Yes, Heidegger belonged intellectually to the “Conservative Revolutionary” milieu. Yes, he thought that the NSDAP was the best political option available for Germany. But Heidegger’s view of the meaning of National Socialism was rather unorthodox.
Heidegger viewed the National Socialist revolution as the self-assertion of a historically-defined people, the Germans, who wished to regain control of their destiny from an emerging global-technological-materialistic system represented by both Soviet communism and Anglo-Saxon capitalism. This revolt against leveling, homogenizing globalism was, in Heidegger’s words, “the inner truth and greatness” of National Socialism. From this point of view, the NSDAP’s biological racism and anti-Semitism seemed to be not only philosophically naive and superficial but also political distractions.
Heidegger knew that Jews were not Germans, and that Jews were major promoters of the system he rejected. He was glad to see their power broken, but he also had cordial relationships with many Jewish students, including extramarital affairs with Hannah Arendt and Elisabeth Blochmann (who was half-Jewish).
In the end, Heidegger believed that the Third Reich failed to free itself and Europe from the pincers of Soviet and Anglo-Saxon materialism. The necessities of re-armament and war forced a rapprochement with big business and heavy industry, thus Germany fell into the trammels of global technological materialism even as she tried to resist it.
Heidegger was not, however, a Luddite. He was not opposed to technology per se, but to what he called the “essence” of technology, which is not technology itself, but a way of seeing ourselves and the world: the world as a stockpile of resources available for human use, a world in which there are no limits, in principle, to human knowledge or power. This worldview is incompatible with any sort of mystery, including the mystery of our origins or destiny. It is a denial of human differentiation — the differentiation that comes from multiple roots and multiple destinies.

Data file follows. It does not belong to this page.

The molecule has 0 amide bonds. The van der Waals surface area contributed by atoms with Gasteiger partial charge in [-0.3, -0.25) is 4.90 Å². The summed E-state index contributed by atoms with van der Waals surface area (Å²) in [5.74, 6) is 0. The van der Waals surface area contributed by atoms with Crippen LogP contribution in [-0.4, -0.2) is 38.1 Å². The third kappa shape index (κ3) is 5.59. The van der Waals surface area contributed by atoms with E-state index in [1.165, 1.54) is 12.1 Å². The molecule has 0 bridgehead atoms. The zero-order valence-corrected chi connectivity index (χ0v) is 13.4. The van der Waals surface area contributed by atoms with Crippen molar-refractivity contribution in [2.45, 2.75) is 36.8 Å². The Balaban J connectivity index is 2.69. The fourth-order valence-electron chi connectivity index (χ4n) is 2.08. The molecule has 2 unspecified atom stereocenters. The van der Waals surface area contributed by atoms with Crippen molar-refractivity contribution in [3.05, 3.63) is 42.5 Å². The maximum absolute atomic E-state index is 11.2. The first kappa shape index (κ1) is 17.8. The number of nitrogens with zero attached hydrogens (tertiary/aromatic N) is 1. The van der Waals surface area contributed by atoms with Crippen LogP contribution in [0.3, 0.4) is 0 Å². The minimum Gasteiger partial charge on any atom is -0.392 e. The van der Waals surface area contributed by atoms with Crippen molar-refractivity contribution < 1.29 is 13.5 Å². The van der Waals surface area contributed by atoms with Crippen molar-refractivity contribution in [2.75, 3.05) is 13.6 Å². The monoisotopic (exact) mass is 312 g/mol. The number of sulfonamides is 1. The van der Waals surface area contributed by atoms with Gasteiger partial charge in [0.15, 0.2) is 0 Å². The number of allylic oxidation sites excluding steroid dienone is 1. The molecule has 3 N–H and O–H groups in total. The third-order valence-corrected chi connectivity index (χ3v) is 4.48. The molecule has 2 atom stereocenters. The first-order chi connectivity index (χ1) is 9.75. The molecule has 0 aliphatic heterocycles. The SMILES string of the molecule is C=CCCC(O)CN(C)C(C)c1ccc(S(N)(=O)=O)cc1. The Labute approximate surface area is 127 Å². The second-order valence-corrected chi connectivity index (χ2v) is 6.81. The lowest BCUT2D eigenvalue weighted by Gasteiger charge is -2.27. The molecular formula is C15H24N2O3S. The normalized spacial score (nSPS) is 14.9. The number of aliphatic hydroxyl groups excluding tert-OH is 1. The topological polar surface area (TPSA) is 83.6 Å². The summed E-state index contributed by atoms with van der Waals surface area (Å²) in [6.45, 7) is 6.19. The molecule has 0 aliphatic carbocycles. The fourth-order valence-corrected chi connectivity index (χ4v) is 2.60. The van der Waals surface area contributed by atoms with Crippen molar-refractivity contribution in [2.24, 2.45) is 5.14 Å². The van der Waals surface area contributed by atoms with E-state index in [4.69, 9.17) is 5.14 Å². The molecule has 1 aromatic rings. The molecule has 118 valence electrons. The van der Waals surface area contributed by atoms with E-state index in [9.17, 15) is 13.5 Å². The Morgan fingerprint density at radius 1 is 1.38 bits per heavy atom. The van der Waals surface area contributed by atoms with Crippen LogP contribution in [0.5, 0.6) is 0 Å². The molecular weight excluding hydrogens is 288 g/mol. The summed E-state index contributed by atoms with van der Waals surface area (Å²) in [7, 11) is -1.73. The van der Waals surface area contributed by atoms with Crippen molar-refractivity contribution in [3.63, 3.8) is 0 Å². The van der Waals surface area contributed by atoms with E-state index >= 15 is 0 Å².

Yet, as Heidegger slyly pointed out, the very idea we can understand and control everything is not something we can understand or control. We don’t understand why we think we can understand everything. And we are literally enthralled by the idea that we can control everything. But once we recognize this, the spell is broken; we are free to return to who we always-already are and destined to be.
But on Heidegger’s own terms, it is still possible to combine a technological civilization with an archaic value system, to reject the essence of technology and affirm rootedness and differentiation. This is what Guillaume Faye calls “archeofuturism.”
Ultimately, Heidegger’s philosophy — particularly his account of human being in time, his fundamental ontology, his account of the history of the West, and his critique of modernity and technology — is of greater significance to the project of the North American New Right than his connection with National Socialism. It is a measure of the embryonic nature of our movement that we just beginning to deal with his work. Heidegger is widely cited in our pages. But so far, we have published only the following pieces related to Heidegger: